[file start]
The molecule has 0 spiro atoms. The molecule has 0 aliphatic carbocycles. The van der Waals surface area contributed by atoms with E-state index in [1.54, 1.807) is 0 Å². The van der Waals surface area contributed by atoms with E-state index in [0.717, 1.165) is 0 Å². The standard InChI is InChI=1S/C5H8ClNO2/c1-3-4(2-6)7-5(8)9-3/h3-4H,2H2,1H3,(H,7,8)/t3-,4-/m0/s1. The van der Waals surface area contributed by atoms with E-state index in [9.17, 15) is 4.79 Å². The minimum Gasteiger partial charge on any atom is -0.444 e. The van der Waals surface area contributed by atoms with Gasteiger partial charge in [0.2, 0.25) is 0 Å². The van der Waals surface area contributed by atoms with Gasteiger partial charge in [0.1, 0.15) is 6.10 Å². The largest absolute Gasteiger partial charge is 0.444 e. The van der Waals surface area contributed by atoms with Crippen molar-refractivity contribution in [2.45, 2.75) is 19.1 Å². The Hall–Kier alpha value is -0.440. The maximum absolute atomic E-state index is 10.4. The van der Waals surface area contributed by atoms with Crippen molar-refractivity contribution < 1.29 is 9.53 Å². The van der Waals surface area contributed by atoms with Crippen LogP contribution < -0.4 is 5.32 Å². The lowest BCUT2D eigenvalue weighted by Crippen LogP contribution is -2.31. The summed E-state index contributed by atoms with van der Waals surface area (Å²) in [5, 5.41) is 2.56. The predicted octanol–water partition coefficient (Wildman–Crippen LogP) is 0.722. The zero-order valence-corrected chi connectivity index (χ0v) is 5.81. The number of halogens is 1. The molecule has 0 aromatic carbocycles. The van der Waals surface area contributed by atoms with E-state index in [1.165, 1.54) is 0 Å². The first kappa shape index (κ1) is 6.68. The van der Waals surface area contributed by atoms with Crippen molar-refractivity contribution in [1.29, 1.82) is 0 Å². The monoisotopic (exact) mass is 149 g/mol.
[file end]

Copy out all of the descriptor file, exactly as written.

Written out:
The molecule has 0 spiro atoms. The molecule has 0 aliphatic carbocycles. The van der Waals surface area contributed by atoms with E-state index in [1.54, 1.807) is 0 Å². The van der Waals surface area contributed by atoms with E-state index in [0.717, 1.165) is 0 Å². The standard InChI is InChI=1S/C5H8ClNO2/c1-3-4(2-6)7-5(8)9-3/h3-4H,2H2,1H3,(H,7,8)/t3-,4-/m0/s1. The van der Waals surface area contributed by atoms with E-state index in [9.17, 15) is 4.79 Å². The minimum Gasteiger partial charge on any atom is -0.444 e. The van der Waals surface area contributed by atoms with Gasteiger partial charge in [0.2, 0.25) is 0 Å². The van der Waals surface area contributed by atoms with Gasteiger partial charge in [0.1, 0.15) is 6.10 Å². The largest absolute Gasteiger partial charge is 0.444 e. The van der Waals surface area contributed by atoms with Crippen molar-refractivity contribution in [2.45, 2.75) is 19.1 Å². The Hall–Kier alpha value is -0.440. The maximum absolute atomic E-state index is 10.4. The van der Waals surface area contributed by atoms with Crippen molar-refractivity contribution < 1.29 is 9.53 Å². The van der Waals surface area contributed by atoms with Crippen LogP contribution < -0.4 is 5.32 Å². The lowest BCUT2D eigenvalue weighted by Crippen LogP contribution is -2.31. The summed E-state index contributed by atoms with van der Waals surface area (Å²) in [5, 5.41) is 2.56. The predicted octanol–water partition coefficient (Wildman–Crippen LogP) is 0.722. The zero-order valence-corrected chi connectivity index (χ0v) is 5.81. The number of halogens is 1. The molecule has 0 aromatic carbocycles. The van der Waals surface area contributed by atoms with E-state index in [1.165, 1.54) is 0 Å². The first kappa shape index (κ1) is 6.68. The van der Waals surface area contributed by atoms with Crippen molar-refractivity contribution in [1.29, 1.82) is 0 Å². The monoisotopic (exact) mass is 149 g/mol.